We do see that there is some right circumferential maxillary sinus disease and left circumferential frontal disease.  In addition, there is some bilateral ethmoid disease of the sinuses.

IMPRESSION:  
1.  Incidental note of sinus disease with an area in the left frontal region also present.
2.  No evidence of white or gray matter demyelination, mass, or mass effect.


MRA OF CIRCLE OF WILLIS:

HISTORY:  Left arm numbness.  Left headache, since resolved.  Previous TIA.

A 3D time-of-flight study was performed.  Raw data and composite images are available for interpretation.  Carotid arteries are symmetric.  The middle cerebral arteries are fairly symmetric.  There is absence of the anterior communicating artery as well as incomplete visualization of the distal A1 and proximal A2 segments of the anterior cerebral artery.  This could be due to slow flow or stenosis.  The distal aspect of the anterior cerebral artery, A2 component, is visualized.  No aneurysms are identified.  No obvious stenoses are identified involving the posterior circulation.

IMPRESSION:  Incomplete visualization of the anterior communicating artery and distal A1 and proximal A2 segments of the left anterior cerebral artery. This could be due to slow flow or stenosis in this area.  Lack of the anterior communicating artery could be a normal variant.  No aneurysms are identified. No other abnormalities are identified.


MRI OF THE LEFT CALF:

HISTORY:  Left calf pain, burning.  Evaluated for tear of the gastroc muscle or plantaris.

Multiplanar images were obtained without contrast through the left lower extremity.  The marrow signal within the bony structures is unremarkable.  There is no fracture.  There is increased signal on the STIR sequences in the gastrocnemius muscle medially along the inferior aspect suggestive of a partial tear.  The remainder of the muscular bundle is unremarkable.  In particular, the plantaris muscle appears intact.  No large fluid collection is identified.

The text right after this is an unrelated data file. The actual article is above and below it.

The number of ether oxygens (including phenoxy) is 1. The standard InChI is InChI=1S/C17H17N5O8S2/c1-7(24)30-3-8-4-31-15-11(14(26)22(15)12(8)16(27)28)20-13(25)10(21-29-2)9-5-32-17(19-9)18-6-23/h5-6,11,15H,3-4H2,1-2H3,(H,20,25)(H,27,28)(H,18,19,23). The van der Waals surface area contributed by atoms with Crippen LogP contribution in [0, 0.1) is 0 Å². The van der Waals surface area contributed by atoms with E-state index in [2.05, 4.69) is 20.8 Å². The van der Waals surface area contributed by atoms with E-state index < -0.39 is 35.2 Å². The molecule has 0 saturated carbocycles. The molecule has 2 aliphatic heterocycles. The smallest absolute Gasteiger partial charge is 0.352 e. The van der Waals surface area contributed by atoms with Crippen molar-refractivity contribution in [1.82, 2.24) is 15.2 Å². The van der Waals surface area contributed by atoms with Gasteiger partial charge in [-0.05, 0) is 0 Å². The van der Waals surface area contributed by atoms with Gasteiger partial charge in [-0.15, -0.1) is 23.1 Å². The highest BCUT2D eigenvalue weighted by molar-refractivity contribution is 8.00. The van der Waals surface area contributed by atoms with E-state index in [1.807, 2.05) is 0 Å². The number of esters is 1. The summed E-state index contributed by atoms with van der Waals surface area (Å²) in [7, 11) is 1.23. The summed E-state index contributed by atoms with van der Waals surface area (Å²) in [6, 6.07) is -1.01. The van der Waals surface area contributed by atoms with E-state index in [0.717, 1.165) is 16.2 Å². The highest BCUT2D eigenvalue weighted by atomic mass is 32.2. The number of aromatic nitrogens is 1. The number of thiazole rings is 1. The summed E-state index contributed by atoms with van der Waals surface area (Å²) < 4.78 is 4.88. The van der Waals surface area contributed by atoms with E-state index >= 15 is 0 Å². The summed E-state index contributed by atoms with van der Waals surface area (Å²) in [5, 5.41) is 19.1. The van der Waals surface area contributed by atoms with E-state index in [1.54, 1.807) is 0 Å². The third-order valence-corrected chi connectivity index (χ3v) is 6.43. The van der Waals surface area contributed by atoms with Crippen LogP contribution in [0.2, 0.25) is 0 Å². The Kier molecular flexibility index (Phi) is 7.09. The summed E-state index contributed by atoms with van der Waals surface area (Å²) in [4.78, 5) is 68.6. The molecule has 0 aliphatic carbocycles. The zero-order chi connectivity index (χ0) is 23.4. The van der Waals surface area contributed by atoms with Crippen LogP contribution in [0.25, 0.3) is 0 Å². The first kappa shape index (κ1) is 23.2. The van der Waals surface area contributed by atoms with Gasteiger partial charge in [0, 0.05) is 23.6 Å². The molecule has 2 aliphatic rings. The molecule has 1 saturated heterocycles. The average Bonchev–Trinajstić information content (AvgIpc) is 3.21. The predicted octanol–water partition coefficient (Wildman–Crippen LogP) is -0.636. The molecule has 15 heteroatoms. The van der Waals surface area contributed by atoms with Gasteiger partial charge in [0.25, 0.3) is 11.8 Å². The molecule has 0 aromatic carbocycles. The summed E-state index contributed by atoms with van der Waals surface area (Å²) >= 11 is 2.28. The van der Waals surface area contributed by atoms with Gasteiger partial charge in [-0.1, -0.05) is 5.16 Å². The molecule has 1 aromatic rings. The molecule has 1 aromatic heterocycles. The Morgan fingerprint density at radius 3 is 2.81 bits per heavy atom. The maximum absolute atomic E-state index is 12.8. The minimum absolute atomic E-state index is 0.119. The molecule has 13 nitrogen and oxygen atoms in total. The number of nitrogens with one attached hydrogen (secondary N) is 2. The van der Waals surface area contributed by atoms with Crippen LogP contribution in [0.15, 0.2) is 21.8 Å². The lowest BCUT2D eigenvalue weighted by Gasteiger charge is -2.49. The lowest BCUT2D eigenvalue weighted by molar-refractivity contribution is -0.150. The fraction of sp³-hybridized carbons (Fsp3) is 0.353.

IMPRESSION:  Increased signal along the inferior aspect of the medial head of the gastrocnemius muscle suggestive of partial tear.  There is no retraction of the muscle.  No other focal abnormality is identified.


MRI OF THE BRAIN WITHOUT AND WITH CONTRAST:

HISTORY:  Headache with aura and visual loss.

Multiplanar images of the brain were obtained without and with contrast.  The craniocervical junction is within normal limits.  On the FLAIR sequences, there is a round area of high signal on the right adjacent to the frontal horn of the lateral ventricle measuring about 5 mm.  Superiorly is a low signal on T1 weighted images.  It was not enhanced with contrast.  This may represent a minimal area of small vessel/ischemic-type disease, possible MS, also minimal cystic/encephalomalacic-type change.  There is no mass effect or shift of midline structures.  There is no extra-axial fluid collection.  There is no acute infarct.

There is a 5 mm area of high signal on the T2 weighted sequences and minimally on the FLAIR sequences on the right along the anterolateral aspect of the clivus.  Could be some cystic change in the inferior aspect of the right sphenoid sinus/mucosal thickening.  Visualized sinuses are otherwise clear.  No abnormal enhancing lesion is identified.

IMPRESSION:
1.  A 5 mm area of high signal on the T2 weighted sequences on the right anterolateral to the clivus could represent some mucosal thickening in the inferior aspect of the right sphenoid sinus.
2.  The 4-5 mm area of high signal in the periventricular white matter on the right adjacent to the frontal horn of the lateral ventricle could represent small vessel/ischemic-type disease or possibly an MS plaque or other demyelinating-type process.  It is asymmetric with the left.  Does not appear to enhance with the contrast.  Possibly could be encephalomalacic change.  Some area of gliosis is also a consideration.  Followup MRI imaging may be of value.  With contrast, there is no abnormal enhancing lesion.  There is no mass effect or shift of midline structures.